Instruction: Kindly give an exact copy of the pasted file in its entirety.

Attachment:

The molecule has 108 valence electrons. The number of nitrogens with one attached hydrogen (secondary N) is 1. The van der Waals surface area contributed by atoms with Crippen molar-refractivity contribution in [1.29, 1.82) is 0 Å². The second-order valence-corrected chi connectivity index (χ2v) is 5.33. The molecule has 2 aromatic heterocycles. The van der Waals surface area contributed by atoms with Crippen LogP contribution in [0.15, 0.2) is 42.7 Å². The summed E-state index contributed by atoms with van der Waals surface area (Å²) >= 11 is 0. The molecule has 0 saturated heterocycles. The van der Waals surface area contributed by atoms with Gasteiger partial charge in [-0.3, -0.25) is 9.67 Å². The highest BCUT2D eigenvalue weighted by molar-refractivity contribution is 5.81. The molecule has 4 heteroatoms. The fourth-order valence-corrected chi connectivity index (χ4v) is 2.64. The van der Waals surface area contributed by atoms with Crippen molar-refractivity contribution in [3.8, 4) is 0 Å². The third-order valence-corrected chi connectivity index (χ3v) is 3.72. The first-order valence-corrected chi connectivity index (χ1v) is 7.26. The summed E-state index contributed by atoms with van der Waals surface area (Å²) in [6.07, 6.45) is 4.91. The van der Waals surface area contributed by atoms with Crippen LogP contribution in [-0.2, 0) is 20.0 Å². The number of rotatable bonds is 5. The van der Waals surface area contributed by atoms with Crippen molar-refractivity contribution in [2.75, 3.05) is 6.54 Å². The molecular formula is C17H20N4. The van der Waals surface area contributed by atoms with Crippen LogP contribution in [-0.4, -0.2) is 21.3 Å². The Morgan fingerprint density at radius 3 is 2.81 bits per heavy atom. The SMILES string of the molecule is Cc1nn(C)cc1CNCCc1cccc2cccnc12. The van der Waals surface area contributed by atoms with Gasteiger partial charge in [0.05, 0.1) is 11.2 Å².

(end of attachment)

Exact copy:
The molecule has 108 valence electrons. The number of nitrogens with one attached hydrogen (secondary N) is 1. The van der Waals surface area contributed by atoms with Crippen molar-refractivity contribution in [1.29, 1.82) is 0 Å². The second-order valence-corrected chi connectivity index (χ2v) is 5.33. The molecule has 2 aromatic heterocycles. The van der Waals surface area contributed by atoms with Crippen LogP contribution in [0.15, 0.2) is 42.7 Å². The summed E-state index contributed by atoms with van der Waals surface area (Å²) >= 11 is 0. The molecule has 0 saturated heterocycles. The van der Waals surface area contributed by atoms with Gasteiger partial charge in [-0.3, -0.25) is 9.67 Å². The highest BCUT2D eigenvalue weighted by molar-refractivity contribution is 5.81. The molecule has 4 heteroatoms. The fourth-order valence-corrected chi connectivity index (χ4v) is 2.64. The van der Waals surface area contributed by atoms with Crippen molar-refractivity contribution in [3.8, 4) is 0 Å². The third-order valence-corrected chi connectivity index (χ3v) is 3.72. The first-order valence-corrected chi connectivity index (χ1v) is 7.26. The summed E-state index contributed by atoms with van der Waals surface area (Å²) in [6.07, 6.45) is 4.91. The van der Waals surface area contributed by atoms with Crippen LogP contribution in [-0.2, 0) is 20.0 Å². The number of rotatable bonds is 5. The van der Waals surface area contributed by atoms with Crippen molar-refractivity contribution in [2.75, 3.05) is 6.54 Å². The molecular formula is C17H20N4. The van der Waals surface area contributed by atoms with Crippen LogP contribution in [-0.4, -0.2) is 21.3 Å². The Morgan fingerprint density at radius 3 is 2.81 bits per heavy atom. The SMILES string of the molecule is Cc1nn(C)cc1CNCCc1cccc2cccnc12. The van der Waals surface area contributed by atoms with Gasteiger partial charge in [0.05, 0.1) is 11.2 Å².